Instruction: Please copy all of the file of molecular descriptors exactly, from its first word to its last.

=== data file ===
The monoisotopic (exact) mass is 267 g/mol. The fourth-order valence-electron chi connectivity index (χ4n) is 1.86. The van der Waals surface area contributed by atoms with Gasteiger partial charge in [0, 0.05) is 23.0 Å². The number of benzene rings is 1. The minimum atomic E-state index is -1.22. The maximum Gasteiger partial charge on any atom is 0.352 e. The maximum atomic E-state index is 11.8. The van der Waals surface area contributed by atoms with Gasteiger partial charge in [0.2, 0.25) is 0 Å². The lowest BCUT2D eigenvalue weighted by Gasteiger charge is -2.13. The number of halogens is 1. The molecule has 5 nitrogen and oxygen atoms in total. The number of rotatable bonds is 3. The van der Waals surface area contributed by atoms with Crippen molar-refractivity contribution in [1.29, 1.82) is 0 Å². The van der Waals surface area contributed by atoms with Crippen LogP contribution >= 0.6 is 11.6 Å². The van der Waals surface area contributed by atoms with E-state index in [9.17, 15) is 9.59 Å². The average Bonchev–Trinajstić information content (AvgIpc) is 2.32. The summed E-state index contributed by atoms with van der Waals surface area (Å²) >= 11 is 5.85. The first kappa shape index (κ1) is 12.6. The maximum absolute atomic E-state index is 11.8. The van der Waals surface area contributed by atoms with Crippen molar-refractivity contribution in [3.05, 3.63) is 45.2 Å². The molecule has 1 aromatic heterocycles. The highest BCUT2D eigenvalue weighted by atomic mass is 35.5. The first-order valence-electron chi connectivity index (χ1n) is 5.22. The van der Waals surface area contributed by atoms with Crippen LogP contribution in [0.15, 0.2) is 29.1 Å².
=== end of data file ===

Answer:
The monoisotopic (exact) mass is 267 g/mol. The fourth-order valence-electron chi connectivity index (χ4n) is 1.86. The van der Waals surface area contributed by atoms with Gasteiger partial charge in [0, 0.05) is 23.0 Å². The number of benzene rings is 1. The minimum atomic E-state index is -1.22. The maximum Gasteiger partial charge on any atom is 0.352 e. The maximum atomic E-state index is 11.8. The van der Waals surface area contributed by atoms with Gasteiger partial charge in [0.2, 0.25) is 0 Å². The lowest BCUT2D eigenvalue weighted by Gasteiger charge is -2.13. The number of halogens is 1. The molecule has 5 nitrogen and oxygen atoms in total. The number of rotatable bonds is 3. The van der Waals surface area contributed by atoms with Crippen molar-refractivity contribution in [1.29, 1.82) is 0 Å². The van der Waals surface area contributed by atoms with Crippen LogP contribution >= 0.6 is 11.6 Å². The van der Waals surface area contributed by atoms with E-state index in [9.17, 15) is 9.59 Å². The average Bonchev–Trinajstić information content (AvgIpc) is 2.32. The summed E-state index contributed by atoms with van der Waals surface area (Å²) >= 11 is 5.85. The first kappa shape index (κ1) is 12.6. The maximum absolute atomic E-state index is 11.8. The van der Waals surface area contributed by atoms with Crippen molar-refractivity contribution in [3.05, 3.63) is 45.2 Å². The molecule has 1 aromatic heterocycles. The highest BCUT2D eigenvalue weighted by atomic mass is 35.5. The first-order valence-electron chi connectivity index (χ1n) is 5.22. The van der Waals surface area contributed by atoms with Crippen LogP contribution in [0.15, 0.2) is 29.1 Å².